What’s caused the big surge? Interest rates. Since Trump’s election, numerous financial stocks have taken off. This has been on the basis that Trump’s economic policies would lead to higher inflation and thus a series of Fed rate hikes. As we saw with the recent GDP number, top-line economic growth is indeed quite strong now.

However, investors may have overplayed just how meaningful this development would be for financial stocks. It’s true that insurers such as Progressive make more money when interest rates are higher. Their liabilities are generally stable, whereas investing income swings considerably with interest rates. Insurers own a lot of bonds, and thus a higher interest rate generates more profit off of their assets.

Again though, given the massive premium investors are paying for PGR stock, you’d need a big improvement in earnings to justify the stock price. Squeezing out a little more juice on the company’s $17 per share of assets just won’t get you the upside needed to maintain a $60 per stock price. If anything, competitors with lower profitability have more benefit coming from higher interest rates, as their lower valuations and price-to-book values would cause more of the rise in interest rates to trickle through into earnings-per-share.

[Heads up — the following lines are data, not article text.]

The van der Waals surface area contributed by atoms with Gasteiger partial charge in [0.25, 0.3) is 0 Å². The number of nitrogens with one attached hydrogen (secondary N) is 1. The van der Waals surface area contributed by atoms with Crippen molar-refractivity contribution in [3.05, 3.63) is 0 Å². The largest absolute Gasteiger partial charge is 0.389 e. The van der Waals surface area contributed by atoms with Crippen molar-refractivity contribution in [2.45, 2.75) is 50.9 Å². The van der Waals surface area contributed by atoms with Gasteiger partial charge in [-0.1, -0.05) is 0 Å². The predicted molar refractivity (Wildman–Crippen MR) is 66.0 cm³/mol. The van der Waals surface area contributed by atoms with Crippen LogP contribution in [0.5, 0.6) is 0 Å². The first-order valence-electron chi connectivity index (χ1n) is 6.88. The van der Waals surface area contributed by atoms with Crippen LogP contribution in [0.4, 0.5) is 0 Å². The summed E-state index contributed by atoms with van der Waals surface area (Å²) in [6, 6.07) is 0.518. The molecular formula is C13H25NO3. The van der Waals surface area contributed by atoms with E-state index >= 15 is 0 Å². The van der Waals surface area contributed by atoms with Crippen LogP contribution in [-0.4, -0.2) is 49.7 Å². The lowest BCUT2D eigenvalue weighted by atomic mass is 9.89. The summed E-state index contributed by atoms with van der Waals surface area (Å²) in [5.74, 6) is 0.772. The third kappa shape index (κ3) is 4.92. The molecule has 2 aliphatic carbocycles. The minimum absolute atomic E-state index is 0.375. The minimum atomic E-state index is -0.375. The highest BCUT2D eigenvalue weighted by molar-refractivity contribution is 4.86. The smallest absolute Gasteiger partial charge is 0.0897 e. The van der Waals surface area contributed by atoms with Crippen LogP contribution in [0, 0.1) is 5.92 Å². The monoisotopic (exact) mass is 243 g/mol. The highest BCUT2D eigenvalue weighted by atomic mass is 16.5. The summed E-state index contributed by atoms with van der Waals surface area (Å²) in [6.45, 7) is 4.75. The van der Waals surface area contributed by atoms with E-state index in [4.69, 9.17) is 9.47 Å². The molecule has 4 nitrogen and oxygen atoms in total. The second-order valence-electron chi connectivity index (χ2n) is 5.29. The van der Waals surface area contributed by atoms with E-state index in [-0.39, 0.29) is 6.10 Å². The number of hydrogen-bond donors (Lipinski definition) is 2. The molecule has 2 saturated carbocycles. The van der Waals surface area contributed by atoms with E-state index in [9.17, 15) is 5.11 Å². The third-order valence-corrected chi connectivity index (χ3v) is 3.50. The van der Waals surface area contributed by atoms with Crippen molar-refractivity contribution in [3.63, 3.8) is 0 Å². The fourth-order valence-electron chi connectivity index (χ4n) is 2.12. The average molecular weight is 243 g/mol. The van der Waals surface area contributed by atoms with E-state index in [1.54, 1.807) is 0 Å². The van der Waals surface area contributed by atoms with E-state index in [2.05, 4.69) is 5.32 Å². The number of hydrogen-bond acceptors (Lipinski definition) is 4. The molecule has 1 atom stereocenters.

PGR Stock Verdict

Progressive’s management team has done a great job. Between an acquisition, new business lines such as home insurance, and successful bundling, the overall business is surging. And Progressive has done well investing the proceeds of its increasing insurance premiums.

Ultimately though, there are limits to growth. PGR stock is simply trading at too big of a premium. It’d take nearly perfect execution over the next few years for PGR stock to be worth more than $60 per share. Book value drives most of the value of an insurance company, and at $17, there just isn’t enough of it to hold up Progressive’s stock price. If you want to buy PGR, wait for a correction first.

At the time of this writing, the author held no positions in any of the aforementioned securities.